Friday, May 29, 2009
An engineer for A.A. Will Corp. prepares this area for work, marking the ground with yellow spray paint.
In the background, the S&F Concrete Foremen is standing in the previously excavated trench laying out forms for the back wall of the parking deck.
The sections marked in yellow are then excavated. The area is dug out down to the blue clay and crews pour one foot of ¾ inch crushed stone on top. Next, carpenters working for S&F Concrete layout the forms for the footings.
Pictured below are reinforcing dowels projecting out of a footing that will be the structural stand of the columns supporting the parking deck. These dowels penetrate the footing 22 inches, with a 90-degree bend at the bottom, and stand approximately 5-feet out of the footing. The dowels are necessary to reinforce the concrete of the column to withstand things such as earthquakes and car impacts.
Around the dowels are additional reinforcing dowels (seen below) for the structural concrete columns, put in place after the concrete footing has been placed. This connection of five feet gives strength to the columns to withstand side impacts. The hook bars at the top are designed to be the connection between the second floor of the parking deck and the column.
Concrete forms will be set around the reinforcing rods and concrete will be poured inside the forms to create the column.
The footing and column work will continue into next week, grading for the lower level of the garage will follow.
Thursday, May 28, 2009
A look at this section upon completion:
The stairwall adjacent to the main entrance of the building was erected this week.
The installation of Q-decking is ongoing. The concrete is expected to be poured in the coming week.
Monday, May 25, 2009
Friday, May 22, 2009
Representatives from Suffolk Construction, NERCC, the Boston JATC, community members, and the men and women who have worked on the project attended the ceremony. According to tradition, a tree and American flag were attached to the beam, which was then signed by various individuals involved in the project. The beam was then lifted into place and erected by the ironworkers.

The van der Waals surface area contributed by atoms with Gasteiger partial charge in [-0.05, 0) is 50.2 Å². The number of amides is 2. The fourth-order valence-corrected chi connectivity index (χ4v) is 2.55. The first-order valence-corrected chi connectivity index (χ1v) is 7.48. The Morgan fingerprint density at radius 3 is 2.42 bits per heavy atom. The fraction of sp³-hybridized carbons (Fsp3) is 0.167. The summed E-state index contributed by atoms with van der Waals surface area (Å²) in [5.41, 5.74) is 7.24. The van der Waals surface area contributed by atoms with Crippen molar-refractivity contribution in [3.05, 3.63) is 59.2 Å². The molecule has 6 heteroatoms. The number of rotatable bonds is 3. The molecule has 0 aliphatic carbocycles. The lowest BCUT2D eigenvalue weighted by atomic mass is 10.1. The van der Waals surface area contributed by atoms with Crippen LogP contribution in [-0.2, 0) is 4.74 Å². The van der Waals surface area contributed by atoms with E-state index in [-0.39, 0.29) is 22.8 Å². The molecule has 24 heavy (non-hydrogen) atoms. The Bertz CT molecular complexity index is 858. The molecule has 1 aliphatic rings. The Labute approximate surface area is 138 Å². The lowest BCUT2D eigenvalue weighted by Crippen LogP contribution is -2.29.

Thursday, May 21, 2009
The New England Regional Council of Carpenters (NERCC), along with Suffolk Construction, will hold a Topping Off ceremony on Friday, May 22, 2009, at 11:30 am to celebrate the progress made towards completing the New England Carpenters Union headquarters – the Carpenters Center. The event will take place on the first floor of the building, located at 750 Dorchester Ave.
A topping off ceremony is a tradition within the construction industry that marks the moment when the highest structural point in the building construction has been attained. The practice of "topping out" a new building can be traced to the ancient Scandinavian religious practice of placing a tree on the top of a new building to appease the tree-dwelling spirits of their ancestors that had been displaced. The practice migrated to England with Scandinavian invaders and took root there (www.wikipedia.org). This tradition of placing a tree at the top of the building continues today.
Community members and local businesses are invited to the ceremony, along with Representatives from Suffolk Construction, NERCC, and the men and women who have worked on the project.
Q-decking is being shot down to the steel beams of the third floor. The decking provides a stay-in-place form for the concrete slab of the third floor.
Along the west side of the first floor, concrete block is being put in place by masons working for M-Fal Masonry. The retaining wall of the parking deck is behind the concrete block (seen here).